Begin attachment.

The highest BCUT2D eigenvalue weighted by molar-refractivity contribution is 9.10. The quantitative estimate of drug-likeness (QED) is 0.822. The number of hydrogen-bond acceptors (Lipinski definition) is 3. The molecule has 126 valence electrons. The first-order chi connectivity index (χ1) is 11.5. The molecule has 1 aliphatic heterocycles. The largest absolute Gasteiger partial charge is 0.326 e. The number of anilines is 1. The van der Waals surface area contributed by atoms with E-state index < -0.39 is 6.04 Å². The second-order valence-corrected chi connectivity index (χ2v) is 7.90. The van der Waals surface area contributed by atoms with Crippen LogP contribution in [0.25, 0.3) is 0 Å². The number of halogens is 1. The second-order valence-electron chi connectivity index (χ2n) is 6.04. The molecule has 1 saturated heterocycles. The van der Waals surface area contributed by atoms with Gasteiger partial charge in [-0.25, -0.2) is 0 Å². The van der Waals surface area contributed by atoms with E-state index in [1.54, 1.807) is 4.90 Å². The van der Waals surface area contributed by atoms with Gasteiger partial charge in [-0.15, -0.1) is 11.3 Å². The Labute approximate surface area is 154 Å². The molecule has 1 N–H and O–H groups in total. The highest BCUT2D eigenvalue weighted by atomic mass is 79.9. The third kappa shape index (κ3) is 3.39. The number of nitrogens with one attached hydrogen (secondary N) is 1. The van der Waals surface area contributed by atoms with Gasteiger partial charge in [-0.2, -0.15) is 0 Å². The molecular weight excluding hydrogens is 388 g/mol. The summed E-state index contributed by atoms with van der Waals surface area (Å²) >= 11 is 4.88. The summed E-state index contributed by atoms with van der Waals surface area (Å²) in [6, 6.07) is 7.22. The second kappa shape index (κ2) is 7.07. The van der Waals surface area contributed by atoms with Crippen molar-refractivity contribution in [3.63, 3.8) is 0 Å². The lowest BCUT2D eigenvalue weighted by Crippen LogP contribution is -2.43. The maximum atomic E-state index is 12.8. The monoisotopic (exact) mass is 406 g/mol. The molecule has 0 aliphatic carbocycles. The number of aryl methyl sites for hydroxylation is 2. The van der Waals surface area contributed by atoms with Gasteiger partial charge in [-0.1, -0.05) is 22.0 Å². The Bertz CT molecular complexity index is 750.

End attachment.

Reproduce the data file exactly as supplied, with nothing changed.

The highest BCUT2D eigenvalue weighted by molar-refractivity contribution is 9.10. The quantitative estimate of drug-likeness (QED) is 0.822. The number of hydrogen-bond acceptors (Lipinski definition) is 3. The molecule has 126 valence electrons. The first-order chi connectivity index (χ1) is 11.5. The molecule has 1 aliphatic heterocycles. The largest absolute Gasteiger partial charge is 0.326 e. The number of anilines is 1. The van der Waals surface area contributed by atoms with E-state index < -0.39 is 6.04 Å². The second-order valence-corrected chi connectivity index (χ2v) is 7.90. The van der Waals surface area contributed by atoms with Crippen LogP contribution in [0.25, 0.3) is 0 Å². The number of halogens is 1. The second-order valence-electron chi connectivity index (χ2n) is 6.04. The molecule has 1 saturated heterocycles. The van der Waals surface area contributed by atoms with Gasteiger partial charge in [-0.25, -0.2) is 0 Å². The van der Waals surface area contributed by atoms with E-state index in [1.54, 1.807) is 4.90 Å². The van der Waals surface area contributed by atoms with Gasteiger partial charge in [-0.15, -0.1) is 11.3 Å². The Labute approximate surface area is 154 Å². The molecule has 1 N–H and O–H groups in total. The highest BCUT2D eigenvalue weighted by atomic mass is 79.9. The third kappa shape index (κ3) is 3.39. The number of nitrogens with one attached hydrogen (secondary N) is 1. The van der Waals surface area contributed by atoms with Gasteiger partial charge in [-0.2, -0.15) is 0 Å². The molecular weight excluding hydrogens is 388 g/mol. The summed E-state index contributed by atoms with van der Waals surface area (Å²) >= 11 is 4.88. The summed E-state index contributed by atoms with van der Waals surface area (Å²) in [6, 6.07) is 7.22. The second kappa shape index (κ2) is 7.07. The van der Waals surface area contributed by atoms with Crippen molar-refractivity contribution in [3.63, 3.8) is 0 Å². The lowest BCUT2D eigenvalue weighted by Crippen LogP contribution is -2.43. The maximum atomic E-state index is 12.8. The monoisotopic (exact) mass is 406 g/mol. The molecule has 0 aliphatic carbocycles. The number of aryl methyl sites for hydroxylation is 2. The van der Waals surface area contributed by atoms with Gasteiger partial charge in [-0.1, -0.05) is 22.0 Å². The Bertz CT molecular complexity index is 750.